With emphases in lifespan development and behavioral genetics, in the Biobehavioral Research Lab, we apply longitudinal and quantitative genetic models to understand variations in cognitive aging, health and longevity.
SOCIAL CONTEXTS AND AGING OUTCOMES
Dr. Reynolds is a member of the IGEMS consortium in part due to her long involvement with and co-directorship of the SATSA study. IGEMS is a consortium of international investigators representing longitudinal twin studies to explore the basis for the association of social factors and aging outcomes. IGEMS is a NIA-funded project that combines data from over 55,00 participants [AG037985, Pedersen; AG060470 (Gatz/Pedersen); AG059329 (Pedersen/Finch/Gatz)]. The aims are devoted to understanding why early life adversity and social factors are associated with diverse outcomes including mortality, and physical, emotional, and cognitive health. Goals include harmonization of data across studies and extensions of work on GE interplay considering gene associations and aging trajectories across domains. Recent efforts include understanding the individual and country-level mechanisms underlying the established relationships between components of SES (occupation, education, financial strain) and health outcomes, and, leveraging IGEMS studies to contribute to a clearer understanding of the mechanisms underlying genetic and non-genetic risk and protective factors for Alzheimer’s disease and related dementias. A focus of the UCR site is on longitudinal methods and models of gene-environment interplay.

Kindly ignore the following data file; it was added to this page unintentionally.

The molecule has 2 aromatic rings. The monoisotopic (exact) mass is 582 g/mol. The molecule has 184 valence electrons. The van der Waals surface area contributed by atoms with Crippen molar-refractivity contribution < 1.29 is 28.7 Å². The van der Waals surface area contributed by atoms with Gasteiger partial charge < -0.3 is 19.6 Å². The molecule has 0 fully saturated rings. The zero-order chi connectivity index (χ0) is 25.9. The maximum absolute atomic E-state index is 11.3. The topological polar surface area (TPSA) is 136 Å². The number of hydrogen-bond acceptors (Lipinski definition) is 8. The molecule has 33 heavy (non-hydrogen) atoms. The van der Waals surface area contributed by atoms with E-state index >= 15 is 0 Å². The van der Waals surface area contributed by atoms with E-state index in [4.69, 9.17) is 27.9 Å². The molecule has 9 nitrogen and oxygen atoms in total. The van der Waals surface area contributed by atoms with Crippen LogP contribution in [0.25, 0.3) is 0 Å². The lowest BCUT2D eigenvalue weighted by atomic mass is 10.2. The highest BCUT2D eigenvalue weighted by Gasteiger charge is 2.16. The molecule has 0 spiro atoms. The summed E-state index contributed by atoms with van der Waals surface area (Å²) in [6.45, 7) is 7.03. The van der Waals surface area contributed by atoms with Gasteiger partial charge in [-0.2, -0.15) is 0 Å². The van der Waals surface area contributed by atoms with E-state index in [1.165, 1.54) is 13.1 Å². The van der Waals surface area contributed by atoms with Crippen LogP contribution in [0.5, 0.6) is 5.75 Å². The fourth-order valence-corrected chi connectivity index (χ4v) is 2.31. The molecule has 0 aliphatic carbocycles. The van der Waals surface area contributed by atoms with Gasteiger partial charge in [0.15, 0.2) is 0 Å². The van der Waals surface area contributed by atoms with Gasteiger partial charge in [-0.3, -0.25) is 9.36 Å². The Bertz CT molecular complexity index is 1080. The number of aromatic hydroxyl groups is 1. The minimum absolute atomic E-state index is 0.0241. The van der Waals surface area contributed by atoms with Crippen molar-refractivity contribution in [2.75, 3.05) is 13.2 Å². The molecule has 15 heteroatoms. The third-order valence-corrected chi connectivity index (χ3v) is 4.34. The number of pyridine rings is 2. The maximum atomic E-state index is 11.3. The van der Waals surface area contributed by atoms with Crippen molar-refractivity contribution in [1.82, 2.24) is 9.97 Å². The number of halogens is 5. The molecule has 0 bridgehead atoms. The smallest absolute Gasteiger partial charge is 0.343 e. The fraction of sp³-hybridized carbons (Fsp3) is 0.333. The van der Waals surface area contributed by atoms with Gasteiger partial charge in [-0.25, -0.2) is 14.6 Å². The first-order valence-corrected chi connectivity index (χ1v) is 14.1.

COGNITIVE AGING FROM A LIFESPAN PERSPECTIVE
The NIA-funded renewal, Colorado Adoption/Twin Study of Lifespan behavioral development & cognitive aging (CATSLife2) [2R01AG046938; Reynolds (contact), Wadsworth, MPIs] will evaluate the unique saliency of early childhood versus proximal influences that influence cognitive functioning across the midlife transition. Whereas CATSLife1 established baseline performance at the cusp of midlife, CATSLife2 will evaluate stability and change across the midlife transition in up to 1,400 participants from the prospective Colorado Adoption Project and parallel Longitudinal Twin Study. Additionally, we will further integrate the prospective Twins Early Development Study (TEDS) with a new assessment of 5000 twins at age 28 years. This integrated follow-up study of CATSLife and TEDS aims to: 1) assess individual differences in cognitive stability and change across midlife, considering cognitive reserve pathways that may be mediated by genetic factors and genetically mediated environments; 2) evaluate lifestyle and health behaviors associated with cognitive stability and change, considering early life cognitive reserve and genetic moderation; 3) assess and characterize patterns of biomarkers of accelerated aging that may mediate cognitive stability and change; and 4) evaluate stressful and buffering contexts associated with cognitive stability and change, including socio-demographic and neighborhood features, accounting for active selection (rGE). Read more about CATSLife2 here: https://news.ucr.edu/articles/2020/09/24/grant-facilitates-research-behavioral-development-and-cognitive-aging-over.